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Looking to catch up on the latest discussions and research in the world of shuteye? I've got you covered. 

Kids ruin sleep for mom, but not dad 

Based on data from more than 5,800 adults, researchers at Georgia Southern University found that mothers get less sleep when kids are in the house. Dads, however, catch the same amount of Zzzs whether or not they live with blanket-hoggers in footie pajamas. [American Academy of Neurology]

Sleepy teens turn into scofflaws 

Researchers at the University of Pennsylvania looked up criminal records for 101 men who'd participated in a study on sleepiness levels as 15-year-olds. Those who'd reported daytime fatigue as teens were 4.5 times more likely than their perkier classmates to have commited crimes (real ones, not traffic infractions) by age 29. (Stay tuned for more coverage of this study from Van Winkle's.) [University of Pennsylvania]

Do wise owls become early birds? 

With a little help from experts, I explored the challenges of being a late-to-bed person in an early-to-rise world. Should circadian others conform to society's 9-to-5 norms or let their body clocks dictate their schedules? [Van Winkle's]

If morning people are going to self-sabotage, they do it in the morning

A seemingly counterintuitive study, courtesy of Indiana University: Researchers found that early birds, who wake up feeling alert and motivated, are more likely to set themselves up to fail when they take on stressful tasks in the morning compared to other times of day. Why? Well, it takes a lot of mental effort to engage in self-handicapping, which is when you shield your ego against potential failure by creating circumstances that make it impossible to succeed. So, you're best-equipped to screw yourself over during your peak performance hours. [Indiana University]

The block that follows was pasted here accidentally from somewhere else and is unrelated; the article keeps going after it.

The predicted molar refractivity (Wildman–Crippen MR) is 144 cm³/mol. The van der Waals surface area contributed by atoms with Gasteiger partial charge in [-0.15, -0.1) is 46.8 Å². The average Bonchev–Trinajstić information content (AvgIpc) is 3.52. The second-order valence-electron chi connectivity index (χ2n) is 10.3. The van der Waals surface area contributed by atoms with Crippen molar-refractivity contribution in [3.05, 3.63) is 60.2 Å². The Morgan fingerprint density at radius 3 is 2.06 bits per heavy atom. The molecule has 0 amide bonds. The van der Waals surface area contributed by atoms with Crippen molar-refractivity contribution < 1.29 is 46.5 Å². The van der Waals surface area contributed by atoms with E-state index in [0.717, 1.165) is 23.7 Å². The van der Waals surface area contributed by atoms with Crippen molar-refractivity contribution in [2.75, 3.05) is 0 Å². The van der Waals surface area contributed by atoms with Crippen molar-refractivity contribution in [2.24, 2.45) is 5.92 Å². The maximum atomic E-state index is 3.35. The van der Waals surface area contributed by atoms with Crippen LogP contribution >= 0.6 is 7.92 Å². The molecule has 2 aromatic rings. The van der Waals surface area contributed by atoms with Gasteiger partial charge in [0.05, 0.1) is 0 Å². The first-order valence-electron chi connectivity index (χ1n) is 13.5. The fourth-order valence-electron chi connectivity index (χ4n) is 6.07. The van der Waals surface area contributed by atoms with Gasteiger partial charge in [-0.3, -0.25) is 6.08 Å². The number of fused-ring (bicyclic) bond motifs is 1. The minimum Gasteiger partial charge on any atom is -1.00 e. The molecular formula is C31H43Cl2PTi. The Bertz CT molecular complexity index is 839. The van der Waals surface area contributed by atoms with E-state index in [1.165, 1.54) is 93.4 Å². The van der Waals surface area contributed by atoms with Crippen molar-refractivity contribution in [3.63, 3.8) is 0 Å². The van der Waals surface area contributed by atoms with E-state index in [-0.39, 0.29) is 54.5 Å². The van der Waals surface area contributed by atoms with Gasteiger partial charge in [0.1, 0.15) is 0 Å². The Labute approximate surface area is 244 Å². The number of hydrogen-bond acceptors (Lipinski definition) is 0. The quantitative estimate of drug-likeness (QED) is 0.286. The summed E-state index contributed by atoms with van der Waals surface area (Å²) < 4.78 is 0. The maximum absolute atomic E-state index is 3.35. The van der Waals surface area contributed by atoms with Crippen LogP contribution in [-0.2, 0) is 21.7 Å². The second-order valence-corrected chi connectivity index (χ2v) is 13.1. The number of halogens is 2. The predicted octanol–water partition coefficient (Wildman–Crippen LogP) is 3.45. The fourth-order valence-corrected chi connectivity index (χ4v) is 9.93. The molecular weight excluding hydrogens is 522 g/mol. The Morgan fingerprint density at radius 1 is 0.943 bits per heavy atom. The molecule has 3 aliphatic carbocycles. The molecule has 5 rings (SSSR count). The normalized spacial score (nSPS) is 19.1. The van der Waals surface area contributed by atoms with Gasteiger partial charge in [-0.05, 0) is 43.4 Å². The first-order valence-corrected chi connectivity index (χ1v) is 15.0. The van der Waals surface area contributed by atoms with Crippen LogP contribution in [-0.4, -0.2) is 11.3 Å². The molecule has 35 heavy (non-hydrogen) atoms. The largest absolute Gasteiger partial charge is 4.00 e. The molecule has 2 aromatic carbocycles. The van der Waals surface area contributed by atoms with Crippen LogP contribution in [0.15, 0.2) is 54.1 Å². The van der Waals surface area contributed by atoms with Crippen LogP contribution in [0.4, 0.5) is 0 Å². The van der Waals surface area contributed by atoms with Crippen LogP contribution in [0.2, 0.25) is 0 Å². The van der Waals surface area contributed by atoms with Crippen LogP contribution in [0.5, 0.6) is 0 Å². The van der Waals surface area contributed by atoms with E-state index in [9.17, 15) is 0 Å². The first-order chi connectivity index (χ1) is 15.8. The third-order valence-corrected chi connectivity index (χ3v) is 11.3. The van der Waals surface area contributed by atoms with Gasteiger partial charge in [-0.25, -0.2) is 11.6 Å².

Neurofeedback, real or fake, might help insomnia

In neurofeedback, people learn to self-regulate brain function by watching real-time displays of their brain activity. In a study, 30 patients spent four weeks doing real and sham neurofeedback (in which they watched brain activity unrelated to sleep). They reported comparable improvements in sleep quality after doing both treatments. [Sleep Review Mag]

Ambien stories never get old

If you haven't lost an hour, or four, reading about internet strangers' adventures in Ambi-land, then you're missing out. Here's a taste of the "Things I did on Ambien" subreddit. Viva la walrus. [Mashable]

More people are drinking themselves to sleep (or trying to)

In a survey of 5,000 British adults, a quarter of respondents admitted to knocking back the occasional nightcap before bed, compared to 16 percent in 2013. The bedtime boozing intel comes from the Great British Bedtime Report, an annual survey conducted since 2013. [Sleep Council]

In defense of delayed sleep

After years of trying and failing to keep "normal" hours, an extreme night owl comes to terms with her off-kilter sleep-and-wake schedule. [Vox]